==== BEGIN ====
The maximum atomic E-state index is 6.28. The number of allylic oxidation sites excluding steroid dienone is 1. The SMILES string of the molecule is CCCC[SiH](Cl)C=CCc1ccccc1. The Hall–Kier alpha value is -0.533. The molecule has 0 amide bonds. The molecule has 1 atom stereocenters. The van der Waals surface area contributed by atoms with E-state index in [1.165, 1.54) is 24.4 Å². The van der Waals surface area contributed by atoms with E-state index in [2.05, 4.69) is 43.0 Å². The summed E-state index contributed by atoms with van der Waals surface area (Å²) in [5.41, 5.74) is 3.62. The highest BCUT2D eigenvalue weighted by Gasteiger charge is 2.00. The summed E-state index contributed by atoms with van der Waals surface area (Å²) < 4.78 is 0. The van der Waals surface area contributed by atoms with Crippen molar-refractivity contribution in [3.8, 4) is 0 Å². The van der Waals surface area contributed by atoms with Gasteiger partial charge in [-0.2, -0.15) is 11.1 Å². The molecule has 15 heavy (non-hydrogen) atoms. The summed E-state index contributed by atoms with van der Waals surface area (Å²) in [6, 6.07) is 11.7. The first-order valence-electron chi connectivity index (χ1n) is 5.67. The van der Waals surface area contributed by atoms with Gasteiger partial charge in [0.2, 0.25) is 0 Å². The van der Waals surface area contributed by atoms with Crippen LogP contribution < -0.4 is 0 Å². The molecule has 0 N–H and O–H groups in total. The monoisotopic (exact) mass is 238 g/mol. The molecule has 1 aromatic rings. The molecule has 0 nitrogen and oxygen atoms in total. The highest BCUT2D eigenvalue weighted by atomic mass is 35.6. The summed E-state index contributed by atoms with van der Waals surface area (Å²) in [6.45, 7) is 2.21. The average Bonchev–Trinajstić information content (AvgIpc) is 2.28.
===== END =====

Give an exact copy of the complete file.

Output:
The maximum atomic E-state index is 6.28. The number of allylic oxidation sites excluding steroid dienone is 1. The SMILES string of the molecule is CCCC[SiH](Cl)C=CCc1ccccc1. The Hall–Kier alpha value is -0.533. The molecule has 0 amide bonds. The molecule has 1 atom stereocenters. The van der Waals surface area contributed by atoms with E-state index in [1.165, 1.54) is 24.4 Å². The van der Waals surface area contributed by atoms with E-state index in [2.05, 4.69) is 43.0 Å². The summed E-state index contributed by atoms with van der Waals surface area (Å²) in [5.41, 5.74) is 3.62. The highest BCUT2D eigenvalue weighted by Gasteiger charge is 2.00. The summed E-state index contributed by atoms with van der Waals surface area (Å²) < 4.78 is 0. The van der Waals surface area contributed by atoms with Crippen molar-refractivity contribution in [3.8, 4) is 0 Å². The van der Waals surface area contributed by atoms with Gasteiger partial charge in [-0.2, -0.15) is 11.1 Å². The molecule has 15 heavy (non-hydrogen) atoms. The summed E-state index contributed by atoms with van der Waals surface area (Å²) in [6, 6.07) is 11.7. The first-order valence-electron chi connectivity index (χ1n) is 5.67. The van der Waals surface area contributed by atoms with Gasteiger partial charge in [0.2, 0.25) is 0 Å². The van der Waals surface area contributed by atoms with Crippen LogP contribution < -0.4 is 0 Å². The molecule has 0 N–H and O–H groups in total. The monoisotopic (exact) mass is 238 g/mol. The molecule has 1 aromatic rings. The molecule has 0 nitrogen and oxygen atoms in total. The highest BCUT2D eigenvalue weighted by atomic mass is 35.6. The summed E-state index contributed by atoms with van der Waals surface area (Å²) in [6.45, 7) is 2.21. The average Bonchev–Trinajstić information content (AvgIpc) is 2.28.